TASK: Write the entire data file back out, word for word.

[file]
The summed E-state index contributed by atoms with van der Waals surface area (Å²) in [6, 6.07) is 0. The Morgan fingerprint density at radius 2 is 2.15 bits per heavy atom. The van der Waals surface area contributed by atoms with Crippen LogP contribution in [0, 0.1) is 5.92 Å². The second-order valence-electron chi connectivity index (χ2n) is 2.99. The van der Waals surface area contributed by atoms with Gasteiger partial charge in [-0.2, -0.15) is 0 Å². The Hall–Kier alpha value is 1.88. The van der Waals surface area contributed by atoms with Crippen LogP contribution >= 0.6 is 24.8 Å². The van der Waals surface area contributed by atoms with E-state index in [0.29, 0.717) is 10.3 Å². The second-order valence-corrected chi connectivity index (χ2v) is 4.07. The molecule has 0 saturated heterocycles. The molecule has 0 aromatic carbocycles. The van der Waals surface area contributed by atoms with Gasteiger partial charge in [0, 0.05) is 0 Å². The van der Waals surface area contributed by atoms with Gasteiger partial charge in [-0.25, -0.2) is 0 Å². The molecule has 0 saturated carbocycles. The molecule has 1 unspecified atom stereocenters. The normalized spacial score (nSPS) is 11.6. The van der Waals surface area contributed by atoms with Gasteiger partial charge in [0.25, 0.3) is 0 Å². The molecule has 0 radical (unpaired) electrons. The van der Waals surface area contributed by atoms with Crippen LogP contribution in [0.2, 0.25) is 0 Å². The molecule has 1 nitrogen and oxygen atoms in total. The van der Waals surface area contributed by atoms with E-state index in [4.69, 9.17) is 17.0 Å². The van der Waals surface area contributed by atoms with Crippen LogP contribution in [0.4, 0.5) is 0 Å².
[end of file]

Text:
The summed E-state index contributed by atoms with van der Waals surface area (Å²) in [6, 6.07) is 0. The Morgan fingerprint density at radius 2 is 2.15 bits per heavy atom. The van der Waals surface area contributed by atoms with Crippen LogP contribution in [0, 0.1) is 5.92 Å². The second-order valence-electron chi connectivity index (χ2n) is 2.99. The van der Waals surface area contributed by atoms with Gasteiger partial charge in [-0.2, -0.15) is 0 Å². The Hall–Kier alpha value is 1.88. The van der Waals surface area contributed by atoms with Crippen LogP contribution >= 0.6 is 24.8 Å². The van der Waals surface area contributed by atoms with E-state index in [0.29, 0.717) is 10.3 Å². The second-order valence-corrected chi connectivity index (χ2v) is 4.07. The molecule has 0 saturated heterocycles. The molecule has 0 aromatic carbocycles. The van der Waals surface area contributed by atoms with Gasteiger partial charge in [0, 0.05) is 0 Å². The van der Waals surface area contributed by atoms with Gasteiger partial charge in [-0.25, -0.2) is 0 Å². The molecule has 0 saturated carbocycles. The molecule has 1 unspecified atom stereocenters. The normalized spacial score (nSPS) is 11.6. The van der Waals surface area contributed by atoms with Gasteiger partial charge in [0.25, 0.3) is 0 Å². The molecule has 0 radical (unpaired) electrons. The van der Waals surface area contributed by atoms with Crippen LogP contribution in [0.2, 0.25) is 0 Å². The molecule has 1 nitrogen and oxygen atoms in total. The van der Waals surface area contributed by atoms with E-state index in [4.69, 9.17) is 17.0 Å². The van der Waals surface area contributed by atoms with Crippen LogP contribution in [0.4, 0.5) is 0 Å².